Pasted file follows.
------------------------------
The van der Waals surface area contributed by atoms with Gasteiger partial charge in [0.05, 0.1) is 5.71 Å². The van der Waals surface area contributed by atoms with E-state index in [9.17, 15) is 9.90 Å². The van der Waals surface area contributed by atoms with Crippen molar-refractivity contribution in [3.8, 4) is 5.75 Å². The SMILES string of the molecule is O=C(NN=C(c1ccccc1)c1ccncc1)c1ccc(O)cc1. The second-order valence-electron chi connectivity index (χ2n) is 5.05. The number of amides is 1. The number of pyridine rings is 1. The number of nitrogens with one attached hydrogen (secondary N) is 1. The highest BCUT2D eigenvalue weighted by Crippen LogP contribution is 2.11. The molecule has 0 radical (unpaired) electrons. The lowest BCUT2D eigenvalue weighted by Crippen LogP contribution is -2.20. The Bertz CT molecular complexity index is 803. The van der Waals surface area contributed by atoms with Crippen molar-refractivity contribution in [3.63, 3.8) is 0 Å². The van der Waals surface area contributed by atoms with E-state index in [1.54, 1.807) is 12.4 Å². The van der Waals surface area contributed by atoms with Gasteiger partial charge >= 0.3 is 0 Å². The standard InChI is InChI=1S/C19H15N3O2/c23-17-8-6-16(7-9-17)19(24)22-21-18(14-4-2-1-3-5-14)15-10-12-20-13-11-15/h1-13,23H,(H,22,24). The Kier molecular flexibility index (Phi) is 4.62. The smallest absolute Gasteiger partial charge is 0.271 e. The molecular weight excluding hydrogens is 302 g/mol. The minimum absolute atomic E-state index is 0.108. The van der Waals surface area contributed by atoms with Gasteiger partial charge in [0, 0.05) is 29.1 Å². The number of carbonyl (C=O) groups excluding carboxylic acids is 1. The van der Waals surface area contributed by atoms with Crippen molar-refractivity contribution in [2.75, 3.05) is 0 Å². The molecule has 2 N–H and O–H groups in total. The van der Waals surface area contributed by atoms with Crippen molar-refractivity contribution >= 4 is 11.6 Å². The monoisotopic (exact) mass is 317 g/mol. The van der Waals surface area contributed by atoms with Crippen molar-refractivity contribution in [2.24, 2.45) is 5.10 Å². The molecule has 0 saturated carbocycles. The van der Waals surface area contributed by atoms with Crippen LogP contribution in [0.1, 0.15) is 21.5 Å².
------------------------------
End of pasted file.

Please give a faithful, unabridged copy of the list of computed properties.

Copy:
The van der Waals surface area contributed by atoms with Gasteiger partial charge in [0.05, 0.1) is 5.71 Å². The van der Waals surface area contributed by atoms with E-state index in [9.17, 15) is 9.90 Å². The van der Waals surface area contributed by atoms with Crippen molar-refractivity contribution in [3.8, 4) is 5.75 Å². The SMILES string of the molecule is O=C(NN=C(c1ccccc1)c1ccncc1)c1ccc(O)cc1. The second-order valence-electron chi connectivity index (χ2n) is 5.05. The number of amides is 1. The number of pyridine rings is 1. The number of nitrogens with one attached hydrogen (secondary N) is 1. The highest BCUT2D eigenvalue weighted by Crippen LogP contribution is 2.11. The molecule has 0 radical (unpaired) electrons. The lowest BCUT2D eigenvalue weighted by Crippen LogP contribution is -2.20. The Bertz CT molecular complexity index is 803. The van der Waals surface area contributed by atoms with Crippen molar-refractivity contribution in [3.63, 3.8) is 0 Å². The van der Waals surface area contributed by atoms with E-state index in [1.54, 1.807) is 12.4 Å². The van der Waals surface area contributed by atoms with Gasteiger partial charge >= 0.3 is 0 Å². The standard InChI is InChI=1S/C19H15N3O2/c23-17-8-6-16(7-9-17)19(24)22-21-18(14-4-2-1-3-5-14)15-10-12-20-13-11-15/h1-13,23H,(H,22,24). The Kier molecular flexibility index (Phi) is 4.62. The smallest absolute Gasteiger partial charge is 0.271 e. The molecular weight excluding hydrogens is 302 g/mol. The minimum absolute atomic E-state index is 0.108. The van der Waals surface area contributed by atoms with Gasteiger partial charge in [0, 0.05) is 29.1 Å². The number of carbonyl (C=O) groups excluding carboxylic acids is 1. The van der Waals surface area contributed by atoms with Crippen molar-refractivity contribution in [2.75, 3.05) is 0 Å². The molecule has 2 N–H and O–H groups in total. The van der Waals surface area contributed by atoms with Crippen molar-refractivity contribution >= 4 is 11.6 Å². The monoisotopic (exact) mass is 317 g/mol. The van der Waals surface area contributed by atoms with Crippen molar-refractivity contribution in [2.24, 2.45) is 5.10 Å². The molecule has 0 saturated carbocycles. The van der Waals surface area contributed by atoms with Crippen LogP contribution in [0.1, 0.15) is 21.5 Å².